I have submitted two stories to separate magazines…and got rejected twice! Darn it!

They have given me a tidbit of feedback:

“Thank you for submitting “Her Scarf, My Shield” to this magazine. It was well received here, but after some thought we have decided not to accept it for publication.”


“Thanks for submitting “Copper Eyes,” but I’m going to pass on it. It didn’t quite work for me, I’m afraid. Best of luck to you placing this one elsewhere, and thanks again for sending it my way.”

Slightly vague about what I’m doing wrong? I think yes! The feeling I’m getting is that I am almost good enough but don’t quite make the cut. Why? What can I learn from this?

1. Writing for magazines are like writing essays for college scholarships. It’s unlikely that you’ll actually get anything back but sometimes you do it anyways. The difference is that the actual writing process is rewarding when you are writing short stories and it isn’t as fun while writing essays.

2. I need to make sure that I read a few of the magazine’s stories first. If my story didn’t work for the editor, I probably have made the classic mistake of submitting to a magazine that I don’t read through first. Yikes! That’s pretty newbie, isn’t it? I’ll try not to make that mistake again!

3. I can learn how to accept rejection and move on. If I’m going to be a writer, I need to get tough right? It takes talent and a LOT of determination. I better start working on the determination part:)

Any other tips from writer who have done this sort of thing before would be HIGHLY appreciated!! Please comment:)

And back to writing!:)


8 thoughts on “Rejected!

  1. Hang in there. Quite frankly, I do not know anybody personally who has won those things. Believe me, I used to enter and give away my money until my publisher asked me not to bother anymore but to channel my efforts toward publication. For some of these contests, it is a way of making money.

    Keep writing; use the negative to your advantage. Compile all these short stories and publish them as a collection. Keep writing.

  2. Those are good tips. I think you’ve cut to the heart of it right there.

    Literary Nomad is right about contests. I’ve only ever entered ones that had no entry fee and I never would pay to enter one. Writers make little enough off fiction already.

    Expect your work to be rejected multiple times. It’s a good idea to line up five or so markets per story to start off with before you submit the story anywhere. Do your research and read them all, of course. Get your hands on free issues of the markets through the library or online if you can, to cut costs. Make sure your material meshes with the market, or else write a different piece specifically for that market (this last approach is ideal).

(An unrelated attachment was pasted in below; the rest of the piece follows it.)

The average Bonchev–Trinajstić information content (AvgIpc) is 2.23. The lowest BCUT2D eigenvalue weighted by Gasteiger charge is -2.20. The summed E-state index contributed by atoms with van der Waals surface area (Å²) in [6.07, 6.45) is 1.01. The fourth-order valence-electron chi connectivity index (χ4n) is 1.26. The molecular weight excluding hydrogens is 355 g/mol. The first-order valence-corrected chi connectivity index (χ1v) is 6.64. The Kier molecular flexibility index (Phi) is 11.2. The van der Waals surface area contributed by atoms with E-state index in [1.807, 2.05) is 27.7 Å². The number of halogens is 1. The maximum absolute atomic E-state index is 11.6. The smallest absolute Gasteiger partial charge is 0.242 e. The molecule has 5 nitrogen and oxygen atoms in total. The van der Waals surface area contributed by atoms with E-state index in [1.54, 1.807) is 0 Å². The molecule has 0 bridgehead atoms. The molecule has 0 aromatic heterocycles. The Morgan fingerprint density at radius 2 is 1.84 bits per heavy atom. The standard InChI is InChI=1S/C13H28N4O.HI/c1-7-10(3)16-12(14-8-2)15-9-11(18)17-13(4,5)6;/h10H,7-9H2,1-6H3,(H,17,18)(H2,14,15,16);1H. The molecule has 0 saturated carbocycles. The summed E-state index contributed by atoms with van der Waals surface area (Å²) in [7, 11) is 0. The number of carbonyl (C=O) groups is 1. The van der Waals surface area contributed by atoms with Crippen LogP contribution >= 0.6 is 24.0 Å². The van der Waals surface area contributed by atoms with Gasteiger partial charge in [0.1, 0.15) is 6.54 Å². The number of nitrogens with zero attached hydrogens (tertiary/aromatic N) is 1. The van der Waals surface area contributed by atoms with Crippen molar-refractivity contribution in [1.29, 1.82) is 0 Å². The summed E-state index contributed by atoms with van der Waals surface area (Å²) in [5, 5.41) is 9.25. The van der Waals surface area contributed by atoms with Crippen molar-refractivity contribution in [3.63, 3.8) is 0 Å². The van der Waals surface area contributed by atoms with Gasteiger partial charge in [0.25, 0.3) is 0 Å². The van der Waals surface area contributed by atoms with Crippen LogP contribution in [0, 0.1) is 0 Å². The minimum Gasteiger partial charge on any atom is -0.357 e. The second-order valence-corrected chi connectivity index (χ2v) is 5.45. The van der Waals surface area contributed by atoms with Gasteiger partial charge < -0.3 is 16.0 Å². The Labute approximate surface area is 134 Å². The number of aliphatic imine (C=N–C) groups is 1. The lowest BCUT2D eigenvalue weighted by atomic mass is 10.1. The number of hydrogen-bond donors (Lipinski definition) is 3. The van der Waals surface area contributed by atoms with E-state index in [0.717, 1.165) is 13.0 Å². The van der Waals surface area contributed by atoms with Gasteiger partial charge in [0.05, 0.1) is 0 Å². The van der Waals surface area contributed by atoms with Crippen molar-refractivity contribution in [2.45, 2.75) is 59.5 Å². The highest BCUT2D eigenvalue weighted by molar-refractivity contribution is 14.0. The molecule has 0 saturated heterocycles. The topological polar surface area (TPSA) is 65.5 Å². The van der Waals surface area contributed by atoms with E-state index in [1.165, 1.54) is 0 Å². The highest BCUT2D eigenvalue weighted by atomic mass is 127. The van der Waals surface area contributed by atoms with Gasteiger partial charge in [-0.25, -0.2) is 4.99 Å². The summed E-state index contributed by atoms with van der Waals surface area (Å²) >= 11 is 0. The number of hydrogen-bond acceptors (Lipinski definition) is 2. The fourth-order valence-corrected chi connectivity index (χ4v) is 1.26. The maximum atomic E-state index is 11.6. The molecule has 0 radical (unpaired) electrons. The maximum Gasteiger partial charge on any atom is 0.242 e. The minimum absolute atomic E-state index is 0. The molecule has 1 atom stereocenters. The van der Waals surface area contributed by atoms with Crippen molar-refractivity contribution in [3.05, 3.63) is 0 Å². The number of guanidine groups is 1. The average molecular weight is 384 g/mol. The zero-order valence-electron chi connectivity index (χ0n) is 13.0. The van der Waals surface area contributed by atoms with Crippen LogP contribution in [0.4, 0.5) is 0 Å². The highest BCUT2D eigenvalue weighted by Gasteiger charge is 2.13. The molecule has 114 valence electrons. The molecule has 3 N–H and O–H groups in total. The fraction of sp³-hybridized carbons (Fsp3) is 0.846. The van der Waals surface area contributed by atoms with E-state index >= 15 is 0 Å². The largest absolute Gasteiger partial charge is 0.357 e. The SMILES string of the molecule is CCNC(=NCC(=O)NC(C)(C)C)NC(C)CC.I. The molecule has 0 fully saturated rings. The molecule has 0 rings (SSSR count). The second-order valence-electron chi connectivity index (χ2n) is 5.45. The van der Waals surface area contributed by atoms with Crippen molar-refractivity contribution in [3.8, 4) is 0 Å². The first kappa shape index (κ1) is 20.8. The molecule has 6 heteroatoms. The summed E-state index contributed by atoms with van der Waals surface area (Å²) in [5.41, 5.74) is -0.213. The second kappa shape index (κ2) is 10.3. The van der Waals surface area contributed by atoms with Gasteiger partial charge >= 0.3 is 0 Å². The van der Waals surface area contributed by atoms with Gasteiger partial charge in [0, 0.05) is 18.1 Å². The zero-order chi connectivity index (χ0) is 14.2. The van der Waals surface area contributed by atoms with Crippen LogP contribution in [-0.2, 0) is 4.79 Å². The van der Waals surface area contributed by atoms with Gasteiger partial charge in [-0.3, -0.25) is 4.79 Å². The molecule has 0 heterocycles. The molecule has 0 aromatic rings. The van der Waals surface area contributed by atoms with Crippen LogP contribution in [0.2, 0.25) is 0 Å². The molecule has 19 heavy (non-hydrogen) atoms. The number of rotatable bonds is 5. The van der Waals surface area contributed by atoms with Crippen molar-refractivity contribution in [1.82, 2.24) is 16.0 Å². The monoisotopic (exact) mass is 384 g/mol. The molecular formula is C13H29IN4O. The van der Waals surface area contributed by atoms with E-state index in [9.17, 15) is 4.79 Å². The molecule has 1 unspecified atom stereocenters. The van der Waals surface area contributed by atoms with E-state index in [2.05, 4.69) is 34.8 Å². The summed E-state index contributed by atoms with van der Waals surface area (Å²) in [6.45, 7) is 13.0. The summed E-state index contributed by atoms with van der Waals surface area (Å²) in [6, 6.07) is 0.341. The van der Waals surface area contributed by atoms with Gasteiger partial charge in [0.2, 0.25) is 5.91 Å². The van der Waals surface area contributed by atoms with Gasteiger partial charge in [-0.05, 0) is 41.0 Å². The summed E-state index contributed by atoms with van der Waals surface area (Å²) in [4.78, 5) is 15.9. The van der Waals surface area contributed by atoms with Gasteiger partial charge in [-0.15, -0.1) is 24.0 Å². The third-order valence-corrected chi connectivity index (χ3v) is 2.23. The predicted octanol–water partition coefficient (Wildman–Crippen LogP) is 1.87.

Determine the most desirable market and submit to that first, and set up a sort of ranking for the others. (It’s a good idea to hit the top ones that accept simultaneous submissions together right off the bat.) When the piece gets rejected, move on to the next market down the line. That way you have plenty of fallbacks. It takes a lot of the sting out of rejection knowing that you already have other places to turn, and keeps the submission process efficient, since it saves you having to go back and research markets all over again, which can be discouraging.

    Besides that, always make sure your submission letters are professional and that all formatting follows their guidelines.

    Also you might want to strike that publication name out of your post. Some editors might not like writers talking about their rejection experiences with them or publishing correspondence.

    Good luck!

  3. Good on you for putting yourself out there in regards to sending in your work for consideration. It takes a lot of courage and confidence! You, me, everyone else reading this will be rejected a lot … Hundreds of times. However it only takes that one time where a publisher accepts and prints your work to the world, this is when the smile comes to your face! Keep up your great work and be well!!!

  4. You’re going about it the right way: by looking at it as an on going process and learning from what happnened. It’s a good sign they responded. Sometimes (or usually) they don’t respond, you get a silent pass. Rejection doesn’t mean you can’t submit something else to that magazine. Sometimes it means “not right now.” A friend of mine who is published regularly does two things: when she receives a rejection, she thanks the editor and sends them something else she think they might be interested in, and sends the project that got rejected off to another market. Don’t know if that’s helpful…
    You’re doing great.

  5. Pingback: The Results of the August Triple Decker Challenge: « jacquelinelucca

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